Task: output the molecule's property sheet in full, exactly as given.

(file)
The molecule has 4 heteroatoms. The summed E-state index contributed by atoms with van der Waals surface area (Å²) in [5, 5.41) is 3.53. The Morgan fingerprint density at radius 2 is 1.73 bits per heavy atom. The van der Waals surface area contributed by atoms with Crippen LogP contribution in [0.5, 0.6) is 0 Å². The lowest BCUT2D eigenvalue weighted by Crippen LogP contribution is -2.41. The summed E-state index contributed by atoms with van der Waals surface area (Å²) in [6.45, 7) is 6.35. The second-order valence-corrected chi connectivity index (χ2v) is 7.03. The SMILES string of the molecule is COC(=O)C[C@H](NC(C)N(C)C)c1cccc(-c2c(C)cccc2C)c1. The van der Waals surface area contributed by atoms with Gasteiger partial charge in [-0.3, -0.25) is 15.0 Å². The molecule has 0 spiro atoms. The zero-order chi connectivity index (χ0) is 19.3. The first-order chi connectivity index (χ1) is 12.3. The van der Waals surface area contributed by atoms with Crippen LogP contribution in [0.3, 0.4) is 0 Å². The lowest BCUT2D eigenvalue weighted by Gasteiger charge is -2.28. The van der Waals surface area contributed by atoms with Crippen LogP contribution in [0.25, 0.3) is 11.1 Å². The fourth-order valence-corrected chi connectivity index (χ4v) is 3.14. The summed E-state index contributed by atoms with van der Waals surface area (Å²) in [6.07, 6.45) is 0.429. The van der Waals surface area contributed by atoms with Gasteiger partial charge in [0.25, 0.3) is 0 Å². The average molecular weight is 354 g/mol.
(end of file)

The molecule has 4 heteroatoms. The summed E-state index contributed by atoms with van der Waals surface area (Å²) in [5, 5.41) is 3.53. The Morgan fingerprint density at radius 2 is 1.73 bits per heavy atom. The van der Waals surface area contributed by atoms with Crippen LogP contribution in [0.5, 0.6) is 0 Å². The lowest BCUT2D eigenvalue weighted by Crippen LogP contribution is -2.41. The summed E-state index contributed by atoms with van der Waals surface area (Å²) in [6.45, 7) is 6.35. The second-order valence-corrected chi connectivity index (χ2v) is 7.03. The SMILES string of the molecule is COC(=O)C[C@H](NC(C)N(C)C)c1cccc(-c2c(C)cccc2C)c1. The van der Waals surface area contributed by atoms with Gasteiger partial charge in [-0.3, -0.25) is 15.0 Å². The molecule has 0 spiro atoms. The zero-order chi connectivity index (χ0) is 19.3. The first-order chi connectivity index (χ1) is 12.3. The van der Waals surface area contributed by atoms with Crippen LogP contribution in [0.3, 0.4) is 0 Å². The lowest BCUT2D eigenvalue weighted by Gasteiger charge is -2.28. The van der Waals surface area contributed by atoms with Crippen LogP contribution in [0.25, 0.3) is 11.1 Å². The fourth-order valence-corrected chi connectivity index (χ4v) is 3.14. The summed E-state index contributed by atoms with van der Waals surface area (Å²) in [6.07, 6.45) is 0.429. The van der Waals surface area contributed by atoms with Gasteiger partial charge in [0.25, 0.3) is 0 Å². The average molecular weight is 354 g/mol.